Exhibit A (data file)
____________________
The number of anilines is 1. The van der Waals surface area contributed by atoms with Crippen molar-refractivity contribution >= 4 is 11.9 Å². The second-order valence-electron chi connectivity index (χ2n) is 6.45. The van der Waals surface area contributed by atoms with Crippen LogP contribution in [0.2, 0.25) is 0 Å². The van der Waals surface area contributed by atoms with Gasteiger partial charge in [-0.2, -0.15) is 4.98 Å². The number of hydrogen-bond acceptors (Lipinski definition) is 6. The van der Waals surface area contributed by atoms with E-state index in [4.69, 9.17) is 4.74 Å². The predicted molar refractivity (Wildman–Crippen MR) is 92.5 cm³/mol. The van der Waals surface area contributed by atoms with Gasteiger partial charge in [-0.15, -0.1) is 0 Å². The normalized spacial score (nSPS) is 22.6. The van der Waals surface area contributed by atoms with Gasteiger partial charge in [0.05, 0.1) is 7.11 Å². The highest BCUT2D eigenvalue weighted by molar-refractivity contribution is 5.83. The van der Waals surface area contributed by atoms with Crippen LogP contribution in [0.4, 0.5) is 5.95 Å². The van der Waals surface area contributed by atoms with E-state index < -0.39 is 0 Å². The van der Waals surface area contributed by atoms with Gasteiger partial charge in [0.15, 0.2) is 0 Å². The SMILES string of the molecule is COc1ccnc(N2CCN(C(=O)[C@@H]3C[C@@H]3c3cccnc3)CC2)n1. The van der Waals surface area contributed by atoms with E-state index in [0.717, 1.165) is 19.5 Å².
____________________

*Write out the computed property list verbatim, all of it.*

The number of anilines is 1. The van der Waals surface area contributed by atoms with Crippen molar-refractivity contribution >= 4 is 11.9 Å². The second-order valence-electron chi connectivity index (χ2n) is 6.45. The van der Waals surface area contributed by atoms with Crippen LogP contribution in [0.2, 0.25) is 0 Å². The van der Waals surface area contributed by atoms with Gasteiger partial charge in [-0.2, -0.15) is 4.98 Å². The number of hydrogen-bond acceptors (Lipinski definition) is 6. The van der Waals surface area contributed by atoms with E-state index in [4.69, 9.17) is 4.74 Å². The predicted molar refractivity (Wildman–Crippen MR) is 92.5 cm³/mol. The van der Waals surface area contributed by atoms with Gasteiger partial charge in [-0.15, -0.1) is 0 Å². The normalized spacial score (nSPS) is 22.6. The van der Waals surface area contributed by atoms with Gasteiger partial charge in [0.05, 0.1) is 7.11 Å². The highest BCUT2D eigenvalue weighted by molar-refractivity contribution is 5.83. The van der Waals surface area contributed by atoms with Crippen LogP contribution in [0.4, 0.5) is 5.95 Å². The van der Waals surface area contributed by atoms with E-state index < -0.39 is 0 Å². The van der Waals surface area contributed by atoms with Gasteiger partial charge in [0.15, 0.2) is 0 Å². The SMILES string of the molecule is COc1ccnc(N2CCN(C(=O)[C@@H]3C[C@@H]3c3cccnc3)CC2)n1. The van der Waals surface area contributed by atoms with E-state index in [0.717, 1.165) is 19.5 Å².